Hmm... this could be complicated. I may have some advice, but it depends on how the consulting business is structured and how you get paid. I have some questions.
Are you essentially free-lancing, or are you employed by a consulting business?
Assuming that you are employed by a consulting business, is the consulting business a business resident in Canada, or are you employed by a US-based consulting business?
How is it structured? A sole proprietorship, partnership or corporation?
How is business conducted with the US? If the consulting business is resident in Canada, is business conducted in the US through a US-resident subsidiary?
If the consulting business is resident in Canada and does not have a US subsidiary, how much time in 2010 is it expected that the business will operate in the US?
I may not have hit on all the necessary questions. Essentially, if you have foreign employment income, you have to report it on a gross basis in your taxes, but you should get a credit for any foreign tax paid. You also have to file a US tax return. If however the consulting work is done through a business resident in Canada and you are simply paid a salary, the issue gets more complicated. Depending on how business is conducted, the Canadian-resident company may have a permanent establishment in the US, which would likely require the filing of US tax returns. There could also be transfer pricing issues.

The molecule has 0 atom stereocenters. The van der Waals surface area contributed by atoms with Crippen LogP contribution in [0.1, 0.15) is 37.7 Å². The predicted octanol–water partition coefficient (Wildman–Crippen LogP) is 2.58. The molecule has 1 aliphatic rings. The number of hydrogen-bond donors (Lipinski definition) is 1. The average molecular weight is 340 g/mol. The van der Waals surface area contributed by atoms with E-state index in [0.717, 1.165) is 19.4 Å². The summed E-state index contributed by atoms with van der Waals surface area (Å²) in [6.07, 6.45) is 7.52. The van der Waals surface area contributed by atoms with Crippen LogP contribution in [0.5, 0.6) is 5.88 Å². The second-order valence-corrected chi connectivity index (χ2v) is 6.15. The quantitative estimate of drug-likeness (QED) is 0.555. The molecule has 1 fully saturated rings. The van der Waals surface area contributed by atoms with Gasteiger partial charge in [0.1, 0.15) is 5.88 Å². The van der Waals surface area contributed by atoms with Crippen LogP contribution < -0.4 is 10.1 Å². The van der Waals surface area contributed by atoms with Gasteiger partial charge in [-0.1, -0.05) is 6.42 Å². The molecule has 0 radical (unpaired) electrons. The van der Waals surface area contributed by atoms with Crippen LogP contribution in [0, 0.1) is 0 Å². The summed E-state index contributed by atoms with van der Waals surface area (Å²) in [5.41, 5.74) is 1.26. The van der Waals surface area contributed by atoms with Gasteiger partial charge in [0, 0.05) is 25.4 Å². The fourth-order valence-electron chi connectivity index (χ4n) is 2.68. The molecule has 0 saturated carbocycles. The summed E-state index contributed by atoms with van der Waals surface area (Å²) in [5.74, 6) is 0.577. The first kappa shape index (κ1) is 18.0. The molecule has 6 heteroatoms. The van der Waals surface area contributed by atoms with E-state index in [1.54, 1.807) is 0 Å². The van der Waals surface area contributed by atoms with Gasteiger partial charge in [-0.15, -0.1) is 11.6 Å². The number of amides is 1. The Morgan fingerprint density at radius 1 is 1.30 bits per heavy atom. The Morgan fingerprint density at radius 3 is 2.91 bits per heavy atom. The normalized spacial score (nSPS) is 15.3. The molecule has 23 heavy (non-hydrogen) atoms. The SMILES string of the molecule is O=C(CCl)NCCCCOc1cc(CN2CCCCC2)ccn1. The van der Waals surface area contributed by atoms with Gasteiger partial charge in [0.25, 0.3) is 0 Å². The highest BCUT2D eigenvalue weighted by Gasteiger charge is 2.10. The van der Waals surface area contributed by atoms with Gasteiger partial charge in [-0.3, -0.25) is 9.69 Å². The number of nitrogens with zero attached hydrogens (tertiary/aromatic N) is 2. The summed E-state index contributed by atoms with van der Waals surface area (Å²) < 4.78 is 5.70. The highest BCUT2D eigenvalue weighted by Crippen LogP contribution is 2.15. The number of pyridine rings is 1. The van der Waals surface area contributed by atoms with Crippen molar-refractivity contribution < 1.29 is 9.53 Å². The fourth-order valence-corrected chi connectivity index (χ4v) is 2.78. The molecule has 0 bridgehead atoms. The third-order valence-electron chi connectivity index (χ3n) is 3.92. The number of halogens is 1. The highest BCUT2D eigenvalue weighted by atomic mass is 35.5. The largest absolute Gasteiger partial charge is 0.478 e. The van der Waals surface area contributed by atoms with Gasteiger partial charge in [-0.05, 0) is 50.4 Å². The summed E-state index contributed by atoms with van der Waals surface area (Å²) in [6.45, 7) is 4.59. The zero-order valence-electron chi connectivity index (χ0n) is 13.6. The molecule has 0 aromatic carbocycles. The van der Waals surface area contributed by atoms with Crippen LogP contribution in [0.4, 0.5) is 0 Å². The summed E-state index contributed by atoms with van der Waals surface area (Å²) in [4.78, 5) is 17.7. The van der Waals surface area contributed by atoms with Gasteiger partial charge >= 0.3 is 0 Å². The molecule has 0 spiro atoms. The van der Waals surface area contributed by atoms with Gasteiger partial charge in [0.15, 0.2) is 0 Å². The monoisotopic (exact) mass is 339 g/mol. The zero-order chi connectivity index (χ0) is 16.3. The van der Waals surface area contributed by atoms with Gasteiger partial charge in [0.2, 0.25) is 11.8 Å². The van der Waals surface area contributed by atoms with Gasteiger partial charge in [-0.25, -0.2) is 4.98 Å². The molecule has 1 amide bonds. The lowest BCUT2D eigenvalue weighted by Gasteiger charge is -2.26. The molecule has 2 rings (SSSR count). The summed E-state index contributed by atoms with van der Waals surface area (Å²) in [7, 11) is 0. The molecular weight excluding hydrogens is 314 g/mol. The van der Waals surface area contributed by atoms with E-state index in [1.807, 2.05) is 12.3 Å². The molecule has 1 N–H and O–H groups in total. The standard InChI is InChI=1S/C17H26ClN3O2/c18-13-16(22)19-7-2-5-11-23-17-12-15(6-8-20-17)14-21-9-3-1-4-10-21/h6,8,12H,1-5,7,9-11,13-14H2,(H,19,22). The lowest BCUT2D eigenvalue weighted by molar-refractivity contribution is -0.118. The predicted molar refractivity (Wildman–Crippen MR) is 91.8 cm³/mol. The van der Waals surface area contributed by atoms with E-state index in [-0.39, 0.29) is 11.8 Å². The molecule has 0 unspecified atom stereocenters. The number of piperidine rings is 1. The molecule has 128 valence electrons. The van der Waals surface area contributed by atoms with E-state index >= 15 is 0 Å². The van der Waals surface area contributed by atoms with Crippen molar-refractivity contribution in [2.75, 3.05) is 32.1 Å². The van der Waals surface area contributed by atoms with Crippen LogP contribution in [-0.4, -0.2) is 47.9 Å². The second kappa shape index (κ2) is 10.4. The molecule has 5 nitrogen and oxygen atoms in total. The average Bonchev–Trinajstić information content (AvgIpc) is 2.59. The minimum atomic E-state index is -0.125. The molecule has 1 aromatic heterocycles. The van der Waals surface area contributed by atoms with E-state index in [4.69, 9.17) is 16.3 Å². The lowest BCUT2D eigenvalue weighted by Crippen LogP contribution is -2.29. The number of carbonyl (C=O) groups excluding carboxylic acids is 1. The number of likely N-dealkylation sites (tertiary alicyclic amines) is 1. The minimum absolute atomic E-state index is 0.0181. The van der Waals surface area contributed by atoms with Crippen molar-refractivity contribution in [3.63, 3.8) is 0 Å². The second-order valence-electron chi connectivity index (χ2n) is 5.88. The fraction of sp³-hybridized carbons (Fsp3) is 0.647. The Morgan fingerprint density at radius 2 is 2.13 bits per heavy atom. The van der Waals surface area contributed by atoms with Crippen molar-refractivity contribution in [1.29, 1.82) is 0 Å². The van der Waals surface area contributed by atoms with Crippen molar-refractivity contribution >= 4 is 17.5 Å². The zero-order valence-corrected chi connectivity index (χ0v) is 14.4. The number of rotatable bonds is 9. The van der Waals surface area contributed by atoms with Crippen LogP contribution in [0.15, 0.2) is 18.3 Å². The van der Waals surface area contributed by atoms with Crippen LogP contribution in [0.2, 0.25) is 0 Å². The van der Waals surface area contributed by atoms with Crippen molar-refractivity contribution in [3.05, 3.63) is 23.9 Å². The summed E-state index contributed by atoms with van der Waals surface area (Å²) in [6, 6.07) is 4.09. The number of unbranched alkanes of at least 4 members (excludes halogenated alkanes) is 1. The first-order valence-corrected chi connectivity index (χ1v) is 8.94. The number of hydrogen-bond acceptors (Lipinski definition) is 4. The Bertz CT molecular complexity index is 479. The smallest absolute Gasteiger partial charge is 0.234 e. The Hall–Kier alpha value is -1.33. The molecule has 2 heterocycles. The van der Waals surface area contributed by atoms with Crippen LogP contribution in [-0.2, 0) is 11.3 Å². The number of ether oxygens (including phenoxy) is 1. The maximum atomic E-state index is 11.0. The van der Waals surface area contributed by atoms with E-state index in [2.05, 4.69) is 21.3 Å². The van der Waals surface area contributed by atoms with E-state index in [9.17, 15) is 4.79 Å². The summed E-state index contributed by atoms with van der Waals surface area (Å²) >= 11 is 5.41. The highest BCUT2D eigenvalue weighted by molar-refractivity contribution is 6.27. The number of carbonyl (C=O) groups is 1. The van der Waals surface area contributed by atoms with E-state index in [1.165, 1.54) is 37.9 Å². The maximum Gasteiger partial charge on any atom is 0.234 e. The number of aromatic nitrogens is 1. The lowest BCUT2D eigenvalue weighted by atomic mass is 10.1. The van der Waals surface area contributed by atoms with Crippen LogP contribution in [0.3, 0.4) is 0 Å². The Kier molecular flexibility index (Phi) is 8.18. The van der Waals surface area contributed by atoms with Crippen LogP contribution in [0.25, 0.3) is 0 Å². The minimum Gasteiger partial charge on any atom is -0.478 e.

If this is as complicated as I have set out, you should probably get professional tax advice. You're welcome to PM me if you don't want to post the information.
as of right now, it would just be freelance work but let's say i get $30,000 US over the year how do i mark that on the tax return? the dollar could be par on the 1st of March and worth 80 cents on the 1st of September. would i post the Canadian amount as of the day i submit my tax return?
It certainly wouldn't be on the date you file your return. Suggest you call CRA. You might have choice of using an average for the year, or a conversion rate on date of each payment. But it also may depend on how you are doing accounting for your "business" income, about which I know little.
I believe you have two options for exchange rate. You can use the spot rates that applied at the time that you got paid, or you can use an annual average (which you can probably get from the bank of Canada).
Incidentally, it sounds like you may be liable for paying income tax in the US (income tax is generally paid in the jurisdiction in which the income is earned, not where you are resident). You should get an opinion on this from a tax accountant who is versed in these sorts of issues.
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